On Native Grounds | The Nation


On Native Grounds

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As impressive as such initiatives were, Federalist policies eventually petered out. In 1795 the Washington Administration backed away from a showdown with New York over land purchases, which were somehow still continuing. The Administration had hoped for greater state cooperation when Federalist John Jay replaced George Clinton as governor in 1795, but Jay deferred to the land grabbers in the state legislature. While a supporter of the new federal government, Jay was also "the proud author," in Taylor's words, of New York's new state Constitution, which provided no authority for blocking an act of the state legislature once it had survived a veto by a special "Council of Revision." The coup de grâce came when Jefferson and his fellow "Republicans" (soon to be known as Democrats) swept the Federalists from office in the election of 1800. Although historian Sean Wilentz lauds Jefferson's triumph as a "democratic revolution" in his massive new study The Rise of American Democracy, it was something very different: a victory for states' rights advocates, Southern slaveholders and their racist-populist allies in the North and West. Taylor notes that the Federalists, despite their faults, were at least "willing (in the short term) to treat Indian sovereignty with some respect." The Jeffersonians, by contrast, "were eager, wherever possible, to dissolve diplomatic relations and to subject natives to the laws of particular states." The new President made his views known in 1803: "We presume that our strength and their weakness is now so visible, that they must see we have only to shut our hand to crush them." The message to his ally Clinton, back in the governorship after a brief Federalist interregnum, was unmistakable: New York could proceed with its expropriatory land policy with federal blessings.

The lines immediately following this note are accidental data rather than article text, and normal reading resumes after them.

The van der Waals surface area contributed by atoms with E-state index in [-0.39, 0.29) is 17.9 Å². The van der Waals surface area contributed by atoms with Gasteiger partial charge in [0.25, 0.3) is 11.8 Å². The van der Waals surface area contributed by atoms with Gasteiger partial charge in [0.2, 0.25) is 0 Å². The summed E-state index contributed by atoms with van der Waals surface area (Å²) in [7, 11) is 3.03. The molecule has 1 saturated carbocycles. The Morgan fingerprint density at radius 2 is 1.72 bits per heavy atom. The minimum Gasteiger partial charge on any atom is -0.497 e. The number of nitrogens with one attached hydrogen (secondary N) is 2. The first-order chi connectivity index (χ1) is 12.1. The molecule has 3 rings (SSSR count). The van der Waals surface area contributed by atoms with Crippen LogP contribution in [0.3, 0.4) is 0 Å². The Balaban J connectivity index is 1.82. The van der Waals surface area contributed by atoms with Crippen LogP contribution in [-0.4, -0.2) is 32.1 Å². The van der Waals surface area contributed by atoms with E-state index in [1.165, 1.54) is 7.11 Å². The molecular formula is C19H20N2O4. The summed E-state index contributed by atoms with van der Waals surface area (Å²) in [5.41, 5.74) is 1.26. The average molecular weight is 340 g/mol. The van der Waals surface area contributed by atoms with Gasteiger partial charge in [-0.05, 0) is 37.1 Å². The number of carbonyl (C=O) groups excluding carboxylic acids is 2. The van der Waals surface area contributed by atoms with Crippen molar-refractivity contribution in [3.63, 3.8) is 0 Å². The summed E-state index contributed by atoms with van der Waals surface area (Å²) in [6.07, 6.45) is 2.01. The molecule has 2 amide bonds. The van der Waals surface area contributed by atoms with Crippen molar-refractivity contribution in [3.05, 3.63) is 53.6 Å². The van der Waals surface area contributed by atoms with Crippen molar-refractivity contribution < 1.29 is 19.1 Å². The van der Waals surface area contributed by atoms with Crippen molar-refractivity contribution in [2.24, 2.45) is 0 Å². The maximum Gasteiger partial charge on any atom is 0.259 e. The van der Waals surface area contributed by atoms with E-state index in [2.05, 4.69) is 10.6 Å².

About the Author

Daniel Lazare
Daniel Lazare is the author of, most recently, The Velvet Coup: The Constitution, the Supreme Court, and the Decline of...

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The Divided Ground nicely complements Taylor's 1995 study William Cooper's Town, which received both a Pulitzer Prize and a Bancroft. Whereas the first exhaustively examined settler politics and society in frontier New York from the Revolutionary period on, the second turns its gaze on the Indians, whose demise allowed the settlers to flourish. William Cooper's Town was successful because it was structured as a portrait of Cooper and his family, including his son, James Fenimore Cooper, whose novels helped create the myth of the noble but doomed Indian. The Divided Ground, perhaps because it lacks an equally dramatic focus, seems excessively microcosmic. While presenting us with a wealth of data about Indian land sales, it tells us less of what we would like to know about policy debates at the federal level or of Indian-settler relations elsewhere in the new republic or, indeed, elsewhere in the world. After all, this was not the only spot in which Europeans and aboriginal peoples were encountering one another. The eighteenth, nineteenth and twentieth centuries would see many such collisions, in Central and South America, in Australia and the Pacific islands, in Siberia under both the czars and the Soviets, and so on. It would be nice to know if the experience in western New York was exceptionally bad or more or less the rule, but Taylor offers little in the way of context or comparison.